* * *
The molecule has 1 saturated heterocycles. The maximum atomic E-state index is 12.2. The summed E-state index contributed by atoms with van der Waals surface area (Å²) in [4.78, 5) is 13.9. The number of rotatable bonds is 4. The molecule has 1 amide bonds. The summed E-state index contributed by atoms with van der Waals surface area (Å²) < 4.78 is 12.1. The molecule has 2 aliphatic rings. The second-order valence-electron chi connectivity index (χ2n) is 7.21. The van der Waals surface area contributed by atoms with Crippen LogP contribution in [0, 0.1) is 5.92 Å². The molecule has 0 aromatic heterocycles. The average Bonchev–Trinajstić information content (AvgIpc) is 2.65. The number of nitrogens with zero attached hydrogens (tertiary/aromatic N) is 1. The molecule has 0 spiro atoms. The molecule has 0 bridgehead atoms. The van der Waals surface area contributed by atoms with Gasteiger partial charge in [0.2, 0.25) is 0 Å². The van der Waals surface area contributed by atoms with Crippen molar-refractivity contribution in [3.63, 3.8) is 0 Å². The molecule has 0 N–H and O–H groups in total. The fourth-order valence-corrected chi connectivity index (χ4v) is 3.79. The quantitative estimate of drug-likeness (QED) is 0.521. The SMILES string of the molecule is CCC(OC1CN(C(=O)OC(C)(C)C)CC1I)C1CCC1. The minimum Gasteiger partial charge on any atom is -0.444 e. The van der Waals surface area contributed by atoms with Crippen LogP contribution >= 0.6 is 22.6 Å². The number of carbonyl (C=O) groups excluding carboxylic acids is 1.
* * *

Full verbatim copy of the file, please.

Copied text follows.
The molecule has 1 saturated heterocycles. The maximum atomic E-state index is 12.2. The summed E-state index contributed by atoms with van der Waals surface area (Å²) in [4.78, 5) is 13.9. The number of rotatable bonds is 4. The molecule has 1 amide bonds. The summed E-state index contributed by atoms with van der Waals surface area (Å²) < 4.78 is 12.1. The molecule has 2 aliphatic rings. The second-order valence-electron chi connectivity index (χ2n) is 7.21. The van der Waals surface area contributed by atoms with Crippen LogP contribution in [0, 0.1) is 5.92 Å². The molecule has 0 aromatic heterocycles. The average Bonchev–Trinajstić information content (AvgIpc) is 2.65. The number of nitrogens with zero attached hydrogens (tertiary/aromatic N) is 1. The molecule has 0 spiro atoms. The molecule has 0 bridgehead atoms. The van der Waals surface area contributed by atoms with Gasteiger partial charge in [0.2, 0.25) is 0 Å². The van der Waals surface area contributed by atoms with Crippen molar-refractivity contribution in [3.63, 3.8) is 0 Å². The molecule has 0 N–H and O–H groups in total. The fourth-order valence-corrected chi connectivity index (χ4v) is 3.79. The quantitative estimate of drug-likeness (QED) is 0.521. The SMILES string of the molecule is CCC(OC1CN(C(=O)OC(C)(C)C)CC1I)C1CCC1. The minimum Gasteiger partial charge on any atom is -0.444 e. The van der Waals surface area contributed by atoms with Crippen LogP contribution >= 0.6 is 22.6 Å². The number of carbonyl (C=O) groups excluding carboxylic acids is 1.